Physically, Faramir was nearly recovered from what his father had done. Emotionally, he was very blank in public, for the most part, except when eyes were on him. At these points, he acted exactly as he was supposed to, and act was the appropriate word. All had gone perfectly well at his investiture as Steward and no one knew that Faramir was often shaking and nearly in tears or close to catatonic when in private. It was not as bad as those first few days when he was Steward. The worst of it now was when Faramir was left alone to work. He might be fine or he might be found staring at nothing when Aragorn returned. He didn’t sleeping well and a tonic was made, though Faramir disliked taking it as he was often trapped asleep with his nightmares.
Arwen was teaching him Elven ways to relax. Her gentle femininity was a comfort in itself and that seemed to help more than anything.
Éowyn was not so gently feminine, but she would be returning to Minas Tirith in the spring and marrying Gondor’s young Steward come summer. For whatever reason, no letter had been sent and Faramir had cried when he found this out. He’d had to go to Aragorn and ask—letters between the Steward of Gondor to the King of Rohan were monitored by Gondor’s own king, it being politically wise to do so. It was another breakthrough, as odd as it had been for Aragorn to hold the normally-composed Faramir while he almost wailed in relief. That had been one of the first signs of how much tension Faramir had been under and Aragorn counted himself honoured that he’d been allowed to see Faramir thus, that Faramir had not tried to calm himself. Aragorn did not think Faramir would have succeeded even if he had tried. He simply assured Faramir that it would work out, that Éowyn was coming, and that he himself would not leave until Faramir was ready to be alone.
That was their first night together. Faramir sobbed himself to sleep and Aragorn held him and kept him safe through the hours of darkness. When the queen emerged in the morning, Faramir had blushed madly to know how he—and more importantly the king—had spent the night. It was the first time he called her Arwen without flustering and her smile lit up all the citadel.
Éowyn would need to know, but Arwen assured Faramir that the lady would not blame him—she’d had her own time in the shadows.
A month later and the worst of Faramir’s moments of darkness had all but passed. Some nights were still hard but he knew there was someone for him if it all became too much. He had actually sought out the king once, and Aragorn’s eyes had gone wide and he played so shocked that Faramir would actually seek help that the Steward had laughed, then mock-pouted and said that he could easily go back to his rooms.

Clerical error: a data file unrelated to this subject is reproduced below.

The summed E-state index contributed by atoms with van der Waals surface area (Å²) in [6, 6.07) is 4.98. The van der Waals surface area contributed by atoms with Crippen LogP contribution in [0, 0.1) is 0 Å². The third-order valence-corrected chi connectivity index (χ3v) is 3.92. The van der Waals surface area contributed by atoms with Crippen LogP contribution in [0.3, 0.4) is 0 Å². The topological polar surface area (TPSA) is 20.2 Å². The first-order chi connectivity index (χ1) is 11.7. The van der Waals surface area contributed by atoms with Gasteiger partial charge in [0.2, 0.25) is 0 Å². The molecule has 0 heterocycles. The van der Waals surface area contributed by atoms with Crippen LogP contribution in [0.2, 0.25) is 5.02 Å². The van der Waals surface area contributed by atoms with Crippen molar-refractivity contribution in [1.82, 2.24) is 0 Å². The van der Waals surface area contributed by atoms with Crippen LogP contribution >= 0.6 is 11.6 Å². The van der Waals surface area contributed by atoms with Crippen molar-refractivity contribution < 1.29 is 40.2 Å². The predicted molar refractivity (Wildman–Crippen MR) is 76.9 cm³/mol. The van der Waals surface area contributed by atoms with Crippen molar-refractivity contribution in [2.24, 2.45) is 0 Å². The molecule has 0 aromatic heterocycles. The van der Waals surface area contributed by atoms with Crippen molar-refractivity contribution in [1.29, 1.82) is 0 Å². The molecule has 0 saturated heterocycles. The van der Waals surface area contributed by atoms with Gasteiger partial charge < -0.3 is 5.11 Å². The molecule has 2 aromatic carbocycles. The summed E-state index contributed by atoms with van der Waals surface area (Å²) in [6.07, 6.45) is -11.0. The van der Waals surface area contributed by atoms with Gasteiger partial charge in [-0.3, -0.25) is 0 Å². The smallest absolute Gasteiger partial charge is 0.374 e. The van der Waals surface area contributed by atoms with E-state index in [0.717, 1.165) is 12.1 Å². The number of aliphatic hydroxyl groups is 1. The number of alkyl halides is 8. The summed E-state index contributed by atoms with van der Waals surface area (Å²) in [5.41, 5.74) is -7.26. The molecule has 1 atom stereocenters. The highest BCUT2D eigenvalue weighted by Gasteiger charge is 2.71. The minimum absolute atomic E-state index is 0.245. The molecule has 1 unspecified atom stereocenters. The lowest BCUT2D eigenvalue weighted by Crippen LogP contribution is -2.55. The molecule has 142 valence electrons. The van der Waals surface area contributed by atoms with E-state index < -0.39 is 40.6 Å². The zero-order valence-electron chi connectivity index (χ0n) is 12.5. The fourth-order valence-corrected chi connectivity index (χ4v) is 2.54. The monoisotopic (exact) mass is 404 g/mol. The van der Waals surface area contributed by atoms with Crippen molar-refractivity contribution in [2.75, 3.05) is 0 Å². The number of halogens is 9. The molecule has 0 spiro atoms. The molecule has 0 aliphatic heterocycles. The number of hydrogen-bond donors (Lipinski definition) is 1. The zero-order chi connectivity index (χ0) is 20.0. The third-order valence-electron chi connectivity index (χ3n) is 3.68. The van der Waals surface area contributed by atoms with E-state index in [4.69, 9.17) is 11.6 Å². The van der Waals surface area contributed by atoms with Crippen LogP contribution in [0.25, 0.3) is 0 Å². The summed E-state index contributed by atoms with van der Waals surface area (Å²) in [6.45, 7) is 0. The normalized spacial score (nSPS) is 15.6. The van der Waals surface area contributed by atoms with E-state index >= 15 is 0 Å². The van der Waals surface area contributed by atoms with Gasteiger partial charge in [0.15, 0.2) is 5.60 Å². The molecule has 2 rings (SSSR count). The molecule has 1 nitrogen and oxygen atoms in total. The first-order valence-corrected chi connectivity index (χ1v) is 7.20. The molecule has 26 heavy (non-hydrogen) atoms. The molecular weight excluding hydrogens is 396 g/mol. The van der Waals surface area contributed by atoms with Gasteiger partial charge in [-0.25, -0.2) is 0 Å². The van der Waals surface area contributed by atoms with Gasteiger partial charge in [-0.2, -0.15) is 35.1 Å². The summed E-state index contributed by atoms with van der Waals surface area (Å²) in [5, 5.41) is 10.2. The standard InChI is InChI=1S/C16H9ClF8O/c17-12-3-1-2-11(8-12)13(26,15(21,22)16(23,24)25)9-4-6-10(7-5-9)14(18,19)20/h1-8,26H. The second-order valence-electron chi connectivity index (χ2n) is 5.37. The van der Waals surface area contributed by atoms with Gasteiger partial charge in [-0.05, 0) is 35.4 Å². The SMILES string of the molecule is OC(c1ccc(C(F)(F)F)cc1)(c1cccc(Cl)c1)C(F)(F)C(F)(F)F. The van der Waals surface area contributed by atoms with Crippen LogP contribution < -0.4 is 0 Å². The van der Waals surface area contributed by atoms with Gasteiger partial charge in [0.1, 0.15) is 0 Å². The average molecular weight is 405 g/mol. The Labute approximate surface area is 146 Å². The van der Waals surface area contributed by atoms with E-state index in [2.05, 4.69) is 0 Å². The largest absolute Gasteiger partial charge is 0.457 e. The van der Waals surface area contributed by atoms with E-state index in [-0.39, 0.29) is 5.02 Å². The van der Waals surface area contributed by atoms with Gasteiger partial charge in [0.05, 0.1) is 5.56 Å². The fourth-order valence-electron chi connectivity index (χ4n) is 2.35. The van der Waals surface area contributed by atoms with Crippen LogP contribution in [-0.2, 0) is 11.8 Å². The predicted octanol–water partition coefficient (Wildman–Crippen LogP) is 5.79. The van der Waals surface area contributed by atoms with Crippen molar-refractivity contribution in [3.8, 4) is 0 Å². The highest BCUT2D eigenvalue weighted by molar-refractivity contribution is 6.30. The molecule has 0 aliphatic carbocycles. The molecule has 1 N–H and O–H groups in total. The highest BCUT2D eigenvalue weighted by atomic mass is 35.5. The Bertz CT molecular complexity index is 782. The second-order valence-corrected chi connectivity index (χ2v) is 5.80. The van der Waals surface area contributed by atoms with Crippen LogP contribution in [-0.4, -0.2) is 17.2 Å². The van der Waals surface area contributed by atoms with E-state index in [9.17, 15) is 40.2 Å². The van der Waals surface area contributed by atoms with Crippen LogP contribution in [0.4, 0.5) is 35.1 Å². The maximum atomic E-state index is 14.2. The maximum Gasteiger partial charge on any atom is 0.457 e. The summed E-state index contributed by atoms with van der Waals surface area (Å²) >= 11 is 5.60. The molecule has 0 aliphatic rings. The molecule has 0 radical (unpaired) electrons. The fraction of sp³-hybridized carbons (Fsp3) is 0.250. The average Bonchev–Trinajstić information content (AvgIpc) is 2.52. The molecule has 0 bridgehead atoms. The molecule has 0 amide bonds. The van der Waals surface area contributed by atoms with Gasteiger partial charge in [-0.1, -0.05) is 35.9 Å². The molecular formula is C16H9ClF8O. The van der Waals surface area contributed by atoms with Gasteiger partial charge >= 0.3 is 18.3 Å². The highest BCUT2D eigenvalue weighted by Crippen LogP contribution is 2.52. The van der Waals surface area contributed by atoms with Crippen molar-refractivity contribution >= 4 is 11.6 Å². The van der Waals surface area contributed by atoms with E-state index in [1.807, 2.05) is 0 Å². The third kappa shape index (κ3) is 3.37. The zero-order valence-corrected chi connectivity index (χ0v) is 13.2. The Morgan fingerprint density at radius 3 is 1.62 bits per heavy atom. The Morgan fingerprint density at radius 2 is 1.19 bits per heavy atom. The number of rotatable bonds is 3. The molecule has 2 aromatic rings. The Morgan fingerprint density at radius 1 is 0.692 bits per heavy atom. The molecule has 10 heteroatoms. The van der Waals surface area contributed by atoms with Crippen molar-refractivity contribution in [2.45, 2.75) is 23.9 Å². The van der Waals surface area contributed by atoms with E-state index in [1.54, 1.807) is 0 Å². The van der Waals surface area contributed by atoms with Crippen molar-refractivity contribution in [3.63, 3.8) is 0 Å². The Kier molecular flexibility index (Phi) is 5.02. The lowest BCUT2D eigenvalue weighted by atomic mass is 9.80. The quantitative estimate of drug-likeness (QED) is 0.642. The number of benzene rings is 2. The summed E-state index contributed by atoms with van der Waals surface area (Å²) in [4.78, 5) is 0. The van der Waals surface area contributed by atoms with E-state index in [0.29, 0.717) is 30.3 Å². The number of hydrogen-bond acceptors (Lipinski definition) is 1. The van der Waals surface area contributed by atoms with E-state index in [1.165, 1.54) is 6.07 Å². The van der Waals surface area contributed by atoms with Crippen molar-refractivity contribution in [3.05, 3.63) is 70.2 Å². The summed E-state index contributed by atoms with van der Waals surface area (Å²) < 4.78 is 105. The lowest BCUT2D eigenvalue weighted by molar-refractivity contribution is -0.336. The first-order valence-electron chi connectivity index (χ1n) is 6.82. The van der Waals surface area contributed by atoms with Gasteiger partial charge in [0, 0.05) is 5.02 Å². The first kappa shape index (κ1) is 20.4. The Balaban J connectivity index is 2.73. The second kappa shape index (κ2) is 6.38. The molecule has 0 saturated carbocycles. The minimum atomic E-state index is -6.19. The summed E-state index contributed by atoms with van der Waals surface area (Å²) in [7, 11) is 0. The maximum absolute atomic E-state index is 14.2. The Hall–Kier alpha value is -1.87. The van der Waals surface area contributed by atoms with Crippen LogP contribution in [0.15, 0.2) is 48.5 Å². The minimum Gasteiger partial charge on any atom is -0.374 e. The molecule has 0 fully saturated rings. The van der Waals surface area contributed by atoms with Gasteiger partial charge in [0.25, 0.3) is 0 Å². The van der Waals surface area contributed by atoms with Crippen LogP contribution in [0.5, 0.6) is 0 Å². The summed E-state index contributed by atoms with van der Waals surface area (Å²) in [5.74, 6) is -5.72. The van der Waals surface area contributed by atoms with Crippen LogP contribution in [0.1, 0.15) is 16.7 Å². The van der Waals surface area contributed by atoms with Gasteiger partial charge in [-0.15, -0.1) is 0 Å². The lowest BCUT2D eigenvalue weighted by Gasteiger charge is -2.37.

It was the pout that did it, in jest or not. Aragorn had been struck silent and Faramir blushed, realising what he had done—he was not merely joking with Aragorn but flirting with him. And he was not sorry.
There was no room for sorrow when Aragorn leaned forward so very slowly, giving Faramir the chance to move away or say no or anything else he needed to do. By the time their lips met the worry was gone: there was only the warm softness of a storybook kiss. There were other kisses soon after—less perfect—which were harder, more breathless, desperate things during which bodies drew closer and noses got in the way and reality reasserted itself. Then they sat together trying to figure out what would happen next.
“I don’t know what I can give you,” Faramir said. “Kisses are different. He never… I never kissed very much before.”
“You feel, and that is the most important part.” It was obvious that Faramir cared, loved. “And if that is all you ever have, then I am pleased to share kisses with you. They are effective, for all their impetuousness.”
Looking into Aragorn’s lap, Faramir raised an eyebrow.
“I can see just how effective they are.” His voice was bold but there was a tinge of blush high on Faramir’s cheeks. He was cut off by another kiss, deep and loving.
“I meant what I said. You need never give me more. If you do, then I will treat you with all the care that a lover deserves, for that is what you will be.” He looked into Faramir’s face and smiled, wrinkles forming at the corners of his eyes. “Or you can make love to me first, so you can see how wonderful it is.”
Faramir shook his head rapidly.
“I could not do that, not to you!”
“It doesn’t hurt, Faramir,” Aragorn insisted with a kiss. “Not when you do it right. There is some ache and then it feels wonderful. Trust me now, and perhaps see for yourself later.”
Faramir could not imagine Aragorn allowing him to… He would not lie, not Aragorn. It must be true and Faramir could not help wondering if there might be some new, good memories to replace the old ones.
“Perhaps so,” Faramir said. The seed was planted, sown in trust and fed with kisses. Perhaps it would be reaped in pleasure soon. If the king desired such a thing, then Faramir wanted to know why. He simply wasn’t ready.